New Study Reveals A Promising Alternative for Endocrine-Disrupting BPA and Its Toxic Cousins
Chemical Company Sets the Bar with New Model for Developing New Chemicals and Testing for Safety Before Manufacturing Begins
Good news! A new scientific study shows there is a replacement for BPA in food can linings that has no measurable estrogenic activity or other endocrine disrupting properties – unlike the many BPA-alternatives that are just as bad (or worse) than BPA.
BPA and its “regrettable substitutions” are linked with breast and prostate cancer, asthma, obesity, behavioral problems (including attention deficit disorder), immune system disorders, impaired brain development, low birth weight babies, and decreased sperm counts – even at extremely low levels of exposure.
So it’s really encouraging to know that there is a new chemical on the horizon that has actually been tested before being used. Its name is TMBPF. Remember that, because you’ll be hearing more about it once it goes into production and starts showing up on grocery store shelves.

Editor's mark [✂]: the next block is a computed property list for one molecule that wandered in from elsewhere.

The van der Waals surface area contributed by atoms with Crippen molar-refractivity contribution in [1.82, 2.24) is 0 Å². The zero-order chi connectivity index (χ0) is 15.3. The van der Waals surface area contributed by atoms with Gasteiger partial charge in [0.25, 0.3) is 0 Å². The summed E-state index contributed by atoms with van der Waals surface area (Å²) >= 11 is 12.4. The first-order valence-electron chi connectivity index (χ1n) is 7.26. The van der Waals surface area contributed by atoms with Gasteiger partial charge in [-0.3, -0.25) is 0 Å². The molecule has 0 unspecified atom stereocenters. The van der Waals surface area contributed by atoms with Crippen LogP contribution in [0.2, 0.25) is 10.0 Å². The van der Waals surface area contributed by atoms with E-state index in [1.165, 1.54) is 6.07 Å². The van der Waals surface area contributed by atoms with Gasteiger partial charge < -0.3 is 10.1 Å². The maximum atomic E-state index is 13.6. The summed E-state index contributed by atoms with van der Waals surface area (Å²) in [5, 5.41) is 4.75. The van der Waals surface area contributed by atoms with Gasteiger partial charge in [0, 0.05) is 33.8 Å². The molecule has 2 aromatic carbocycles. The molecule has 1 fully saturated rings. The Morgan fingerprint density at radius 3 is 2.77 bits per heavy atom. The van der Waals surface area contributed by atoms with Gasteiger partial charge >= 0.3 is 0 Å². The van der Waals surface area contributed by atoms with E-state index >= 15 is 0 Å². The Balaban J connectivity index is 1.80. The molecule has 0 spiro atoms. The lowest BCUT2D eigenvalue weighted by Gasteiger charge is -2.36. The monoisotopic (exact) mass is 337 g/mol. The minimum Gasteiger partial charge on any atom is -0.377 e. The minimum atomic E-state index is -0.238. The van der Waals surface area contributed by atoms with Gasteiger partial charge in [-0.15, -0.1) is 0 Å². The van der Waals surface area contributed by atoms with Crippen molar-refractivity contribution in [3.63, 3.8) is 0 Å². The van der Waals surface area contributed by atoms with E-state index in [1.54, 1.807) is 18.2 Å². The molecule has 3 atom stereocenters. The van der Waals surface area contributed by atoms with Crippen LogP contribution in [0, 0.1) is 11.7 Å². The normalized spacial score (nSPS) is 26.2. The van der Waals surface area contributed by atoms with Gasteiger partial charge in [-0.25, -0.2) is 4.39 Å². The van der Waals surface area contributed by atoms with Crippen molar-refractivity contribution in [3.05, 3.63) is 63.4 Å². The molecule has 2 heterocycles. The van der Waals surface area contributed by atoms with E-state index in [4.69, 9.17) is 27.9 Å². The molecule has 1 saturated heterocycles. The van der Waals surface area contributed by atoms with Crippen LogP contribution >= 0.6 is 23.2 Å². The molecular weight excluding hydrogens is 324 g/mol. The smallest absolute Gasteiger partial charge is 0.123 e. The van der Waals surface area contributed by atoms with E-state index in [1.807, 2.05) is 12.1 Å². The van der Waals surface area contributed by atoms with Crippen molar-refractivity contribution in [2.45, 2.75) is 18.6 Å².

But as good as this news about TMBPF itself is, the story gets even better: Chemical manufacturer Valspar developed a new blueprint for developing new chemicals and testing them for safety called “Safety By Design.” This standard, with its commitment to safety testing by truly independent scientists, should set the bar for the entire chemical industry and the US Environmental Protection Agency as it moves to implement the new federal legislation for toxic chemicals (Lautenberg Act).
Meanwhile, BPA and its toxic cousins are still in widespread use – so what can you do protect yourself and your family? Here are a few tips:
- Use glass or stainless steel water bottles
- NEVER use a microwave oven to heat anything in plastic containers
- Buy fresh or frozen produce instead of canned whenever possible
- If you must buy canned food, avoid acidic foods (e.g., tomato products)
For more ideas how to avoid BPA, try these tips from our good friends at Safer Chemicals, Healthy Families and Silent Spring Institute.
FOR MORE INFORMATION:
*Read the story of TMBPF’s development and testing by a partnership between a chemical manufacturer (Valspar) and a team of independent scientists at Tufts University here and here.
*Read the scientific paper here.